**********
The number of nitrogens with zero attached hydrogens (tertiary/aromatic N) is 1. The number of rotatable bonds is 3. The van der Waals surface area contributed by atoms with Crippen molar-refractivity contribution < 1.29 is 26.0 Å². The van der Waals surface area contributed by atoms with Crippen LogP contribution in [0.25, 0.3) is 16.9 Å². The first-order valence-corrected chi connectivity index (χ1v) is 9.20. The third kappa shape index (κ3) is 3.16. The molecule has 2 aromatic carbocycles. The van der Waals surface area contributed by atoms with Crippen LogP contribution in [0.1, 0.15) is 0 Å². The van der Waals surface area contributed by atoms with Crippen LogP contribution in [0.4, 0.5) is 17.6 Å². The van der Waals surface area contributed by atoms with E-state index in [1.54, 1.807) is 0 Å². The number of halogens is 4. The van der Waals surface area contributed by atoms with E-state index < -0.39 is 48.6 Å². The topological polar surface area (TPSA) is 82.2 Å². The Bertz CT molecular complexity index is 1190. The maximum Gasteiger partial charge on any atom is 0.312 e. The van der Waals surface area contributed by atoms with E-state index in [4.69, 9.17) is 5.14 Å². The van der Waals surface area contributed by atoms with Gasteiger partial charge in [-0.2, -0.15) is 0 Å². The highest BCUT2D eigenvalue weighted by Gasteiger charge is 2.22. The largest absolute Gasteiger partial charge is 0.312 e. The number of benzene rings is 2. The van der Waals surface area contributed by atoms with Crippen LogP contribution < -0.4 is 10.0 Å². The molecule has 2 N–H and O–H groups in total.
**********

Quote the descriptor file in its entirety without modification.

The number of nitrogens with zero attached hydrogens (tertiary/aromatic N) is 1. The number of rotatable bonds is 3. The van der Waals surface area contributed by atoms with Crippen molar-refractivity contribution < 1.29 is 26.0 Å². The van der Waals surface area contributed by atoms with Crippen LogP contribution in [0.25, 0.3) is 16.9 Å². The first-order valence-corrected chi connectivity index (χ1v) is 9.20. The third kappa shape index (κ3) is 3.16. The molecule has 2 aromatic carbocycles. The van der Waals surface area contributed by atoms with Crippen LogP contribution in [0.1, 0.15) is 0 Å². The van der Waals surface area contributed by atoms with Crippen LogP contribution in [0.4, 0.5) is 17.6 Å². The van der Waals surface area contributed by atoms with E-state index in [1.54, 1.807) is 0 Å². The number of halogens is 4. The van der Waals surface area contributed by atoms with E-state index < -0.39 is 48.6 Å². The topological polar surface area (TPSA) is 82.2 Å². The Bertz CT molecular complexity index is 1190. The maximum Gasteiger partial charge on any atom is 0.312 e. The van der Waals surface area contributed by atoms with E-state index in [4.69, 9.17) is 5.14 Å². The van der Waals surface area contributed by atoms with Gasteiger partial charge in [-0.2, -0.15) is 0 Å². The highest BCUT2D eigenvalue weighted by Gasteiger charge is 2.22. The largest absolute Gasteiger partial charge is 0.312 e. The number of benzene rings is 2. The van der Waals surface area contributed by atoms with Crippen LogP contribution < -0.4 is 10.0 Å². The molecule has 2 N–H and O–H groups in total.